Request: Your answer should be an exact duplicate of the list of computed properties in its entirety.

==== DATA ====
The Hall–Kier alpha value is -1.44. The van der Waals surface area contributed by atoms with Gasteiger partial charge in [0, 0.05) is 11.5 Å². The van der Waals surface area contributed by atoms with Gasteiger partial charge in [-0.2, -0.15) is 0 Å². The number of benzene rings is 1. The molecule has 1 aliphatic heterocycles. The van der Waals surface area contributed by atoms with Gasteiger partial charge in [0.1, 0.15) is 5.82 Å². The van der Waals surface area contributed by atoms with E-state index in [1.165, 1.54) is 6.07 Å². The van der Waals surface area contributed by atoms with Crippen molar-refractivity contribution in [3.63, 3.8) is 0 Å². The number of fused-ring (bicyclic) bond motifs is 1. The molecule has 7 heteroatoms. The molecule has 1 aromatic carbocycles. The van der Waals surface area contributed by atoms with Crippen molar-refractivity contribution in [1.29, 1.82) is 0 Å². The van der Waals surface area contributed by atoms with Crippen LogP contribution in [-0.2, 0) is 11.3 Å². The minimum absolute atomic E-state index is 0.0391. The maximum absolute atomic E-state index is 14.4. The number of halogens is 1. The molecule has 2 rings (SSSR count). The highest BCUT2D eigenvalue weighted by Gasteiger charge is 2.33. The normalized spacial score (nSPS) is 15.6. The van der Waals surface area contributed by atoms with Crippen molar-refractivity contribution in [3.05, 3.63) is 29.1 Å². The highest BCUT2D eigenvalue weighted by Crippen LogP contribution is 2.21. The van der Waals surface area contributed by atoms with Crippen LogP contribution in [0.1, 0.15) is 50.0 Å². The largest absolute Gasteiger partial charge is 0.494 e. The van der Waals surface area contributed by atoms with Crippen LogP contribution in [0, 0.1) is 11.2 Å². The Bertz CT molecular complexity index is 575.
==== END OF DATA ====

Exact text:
The Hall–Kier alpha value is -1.44. The van der Waals surface area contributed by atoms with Gasteiger partial charge in [0, 0.05) is 11.5 Å². The van der Waals surface area contributed by atoms with Gasteiger partial charge in [-0.2, -0.15) is 0 Å². The number of benzene rings is 1. The molecule has 1 aliphatic heterocycles. The van der Waals surface area contributed by atoms with Gasteiger partial charge in [0.1, 0.15) is 5.82 Å². The van der Waals surface area contributed by atoms with E-state index in [1.165, 1.54) is 6.07 Å². The van der Waals surface area contributed by atoms with Crippen molar-refractivity contribution in [3.63, 3.8) is 0 Å². The number of fused-ring (bicyclic) bond motifs is 1. The molecule has 7 heteroatoms. The molecule has 1 aromatic carbocycles. The van der Waals surface area contributed by atoms with Crippen molar-refractivity contribution in [1.29, 1.82) is 0 Å². The van der Waals surface area contributed by atoms with Crippen LogP contribution in [-0.2, 0) is 11.3 Å². The minimum absolute atomic E-state index is 0.0391. The maximum absolute atomic E-state index is 14.4. The number of halogens is 1. The molecule has 2 rings (SSSR count). The highest BCUT2D eigenvalue weighted by Gasteiger charge is 2.33. The normalized spacial score (nSPS) is 15.6. The van der Waals surface area contributed by atoms with Crippen molar-refractivity contribution in [3.05, 3.63) is 29.1 Å². The highest BCUT2D eigenvalue weighted by Crippen LogP contribution is 2.21. The van der Waals surface area contributed by atoms with Crippen LogP contribution in [0.1, 0.15) is 50.0 Å². The largest absolute Gasteiger partial charge is 0.494 e. The van der Waals surface area contributed by atoms with Crippen LogP contribution in [0, 0.1) is 11.2 Å². The Bertz CT molecular complexity index is 575.